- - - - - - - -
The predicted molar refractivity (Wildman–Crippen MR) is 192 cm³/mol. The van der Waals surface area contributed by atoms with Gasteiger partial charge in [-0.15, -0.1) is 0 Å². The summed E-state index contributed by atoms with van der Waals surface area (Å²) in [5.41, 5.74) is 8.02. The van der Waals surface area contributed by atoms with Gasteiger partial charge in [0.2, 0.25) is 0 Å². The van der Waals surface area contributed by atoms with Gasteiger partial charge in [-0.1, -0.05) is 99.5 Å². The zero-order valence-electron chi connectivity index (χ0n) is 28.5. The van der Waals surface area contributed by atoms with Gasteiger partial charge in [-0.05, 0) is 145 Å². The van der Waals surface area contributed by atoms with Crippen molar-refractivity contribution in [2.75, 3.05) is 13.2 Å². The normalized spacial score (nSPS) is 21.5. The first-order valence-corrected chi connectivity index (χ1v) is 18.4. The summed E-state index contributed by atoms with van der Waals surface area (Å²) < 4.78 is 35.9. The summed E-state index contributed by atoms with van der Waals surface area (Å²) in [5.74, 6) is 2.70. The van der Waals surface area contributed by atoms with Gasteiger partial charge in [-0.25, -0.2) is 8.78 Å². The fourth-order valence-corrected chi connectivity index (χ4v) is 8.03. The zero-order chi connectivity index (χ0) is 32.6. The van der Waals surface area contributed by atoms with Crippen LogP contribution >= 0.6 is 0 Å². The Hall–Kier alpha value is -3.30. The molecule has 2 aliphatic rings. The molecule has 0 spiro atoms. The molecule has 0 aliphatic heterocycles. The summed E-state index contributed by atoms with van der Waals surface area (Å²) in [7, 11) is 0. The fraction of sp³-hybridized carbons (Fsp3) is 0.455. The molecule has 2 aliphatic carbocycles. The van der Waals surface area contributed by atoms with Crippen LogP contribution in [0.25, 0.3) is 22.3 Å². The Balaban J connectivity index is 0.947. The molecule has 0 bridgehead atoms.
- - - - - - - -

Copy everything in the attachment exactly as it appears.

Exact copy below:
The predicted molar refractivity (Wildman–Crippen MR) is 192 cm³/mol. The van der Waals surface area contributed by atoms with Gasteiger partial charge in [-0.15, -0.1) is 0 Å². The summed E-state index contributed by atoms with van der Waals surface area (Å²) in [5.41, 5.74) is 8.02. The van der Waals surface area contributed by atoms with Gasteiger partial charge in [0.2, 0.25) is 0 Å². The van der Waals surface area contributed by atoms with Gasteiger partial charge in [-0.1, -0.05) is 99.5 Å². The zero-order valence-electron chi connectivity index (χ0n) is 28.5. The van der Waals surface area contributed by atoms with Gasteiger partial charge in [-0.05, 0) is 145 Å². The van der Waals surface area contributed by atoms with Crippen molar-refractivity contribution in [2.75, 3.05) is 13.2 Å². The normalized spacial score (nSPS) is 21.5. The first-order valence-corrected chi connectivity index (χ1v) is 18.4. The summed E-state index contributed by atoms with van der Waals surface area (Å²) < 4.78 is 35.9. The summed E-state index contributed by atoms with van der Waals surface area (Å²) in [5.74, 6) is 2.70. The van der Waals surface area contributed by atoms with Gasteiger partial charge in [-0.25, -0.2) is 8.78 Å². The fourth-order valence-corrected chi connectivity index (χ4v) is 8.03. The zero-order chi connectivity index (χ0) is 32.6. The van der Waals surface area contributed by atoms with Crippen LogP contribution >= 0.6 is 0 Å². The Hall–Kier alpha value is -3.30. The molecule has 2 aliphatic rings. The molecule has 0 spiro atoms. The molecule has 0 aliphatic heterocycles. The summed E-state index contributed by atoms with van der Waals surface area (Å²) in [7, 11) is 0. The fraction of sp³-hybridized carbons (Fsp3) is 0.455. The molecule has 2 aliphatic carbocycles. The van der Waals surface area contributed by atoms with Crippen LogP contribution in [0.25, 0.3) is 22.3 Å². The Balaban J connectivity index is 0.947. The molecule has 0 bridgehead atoms.